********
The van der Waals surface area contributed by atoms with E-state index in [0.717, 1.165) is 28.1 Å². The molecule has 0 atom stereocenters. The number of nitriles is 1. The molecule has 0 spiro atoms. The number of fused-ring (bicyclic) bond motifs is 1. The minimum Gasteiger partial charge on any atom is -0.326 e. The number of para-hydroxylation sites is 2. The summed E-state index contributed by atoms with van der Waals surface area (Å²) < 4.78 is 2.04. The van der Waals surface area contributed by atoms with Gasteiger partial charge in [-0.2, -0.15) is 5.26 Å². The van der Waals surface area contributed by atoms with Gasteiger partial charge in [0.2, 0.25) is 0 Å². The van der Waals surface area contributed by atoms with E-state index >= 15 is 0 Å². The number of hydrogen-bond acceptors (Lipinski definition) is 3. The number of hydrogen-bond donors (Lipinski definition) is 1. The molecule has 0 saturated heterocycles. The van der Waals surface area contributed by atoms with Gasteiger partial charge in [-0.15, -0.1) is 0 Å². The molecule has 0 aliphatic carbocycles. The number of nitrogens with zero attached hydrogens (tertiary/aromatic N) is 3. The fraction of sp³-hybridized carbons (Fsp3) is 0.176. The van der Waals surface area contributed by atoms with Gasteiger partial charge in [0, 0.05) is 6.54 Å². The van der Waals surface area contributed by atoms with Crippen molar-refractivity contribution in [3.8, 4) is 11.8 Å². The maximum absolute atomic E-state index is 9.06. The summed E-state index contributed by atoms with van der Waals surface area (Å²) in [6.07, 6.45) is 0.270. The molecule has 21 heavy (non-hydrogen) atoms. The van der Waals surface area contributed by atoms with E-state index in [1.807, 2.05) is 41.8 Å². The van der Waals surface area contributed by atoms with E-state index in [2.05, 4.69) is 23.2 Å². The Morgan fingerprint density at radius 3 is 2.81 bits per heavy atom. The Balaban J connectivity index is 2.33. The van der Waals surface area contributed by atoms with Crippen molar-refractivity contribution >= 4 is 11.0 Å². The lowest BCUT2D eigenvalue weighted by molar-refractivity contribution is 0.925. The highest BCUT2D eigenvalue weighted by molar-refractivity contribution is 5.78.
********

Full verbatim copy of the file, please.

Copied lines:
The van der Waals surface area contributed by atoms with E-state index in [0.717, 1.165) is 28.1 Å². The molecule has 0 atom stereocenters. The number of nitriles is 1. The molecule has 0 spiro atoms. The number of fused-ring (bicyclic) bond motifs is 1. The minimum Gasteiger partial charge on any atom is -0.326 e. The number of para-hydroxylation sites is 2. The summed E-state index contributed by atoms with van der Waals surface area (Å²) < 4.78 is 2.04. The van der Waals surface area contributed by atoms with Gasteiger partial charge in [-0.2, -0.15) is 5.26 Å². The van der Waals surface area contributed by atoms with Gasteiger partial charge in [0.2, 0.25) is 0 Å². The van der Waals surface area contributed by atoms with E-state index >= 15 is 0 Å². The number of hydrogen-bond acceptors (Lipinski definition) is 3. The number of hydrogen-bond donors (Lipinski definition) is 1. The molecule has 0 saturated heterocycles. The van der Waals surface area contributed by atoms with Gasteiger partial charge in [-0.15, -0.1) is 0 Å². The molecule has 0 aliphatic carbocycles. The number of nitrogens with zero attached hydrogens (tertiary/aromatic N) is 3. The fraction of sp³-hybridized carbons (Fsp3) is 0.176. The van der Waals surface area contributed by atoms with Gasteiger partial charge in [0, 0.05) is 6.54 Å². The van der Waals surface area contributed by atoms with Crippen molar-refractivity contribution in [3.8, 4) is 11.8 Å². The maximum absolute atomic E-state index is 9.06. The summed E-state index contributed by atoms with van der Waals surface area (Å²) in [6.07, 6.45) is 0.270. The molecule has 21 heavy (non-hydrogen) atoms. The van der Waals surface area contributed by atoms with E-state index in [1.807, 2.05) is 41.8 Å². The van der Waals surface area contributed by atoms with E-state index in [2.05, 4.69) is 23.2 Å². The Morgan fingerprint density at radius 3 is 2.81 bits per heavy atom. The Balaban J connectivity index is 2.33. The van der Waals surface area contributed by atoms with Crippen molar-refractivity contribution >= 4 is 11.0 Å². The lowest BCUT2D eigenvalue weighted by molar-refractivity contribution is 0.925. The highest BCUT2D eigenvalue weighted by molar-refractivity contribution is 5.78.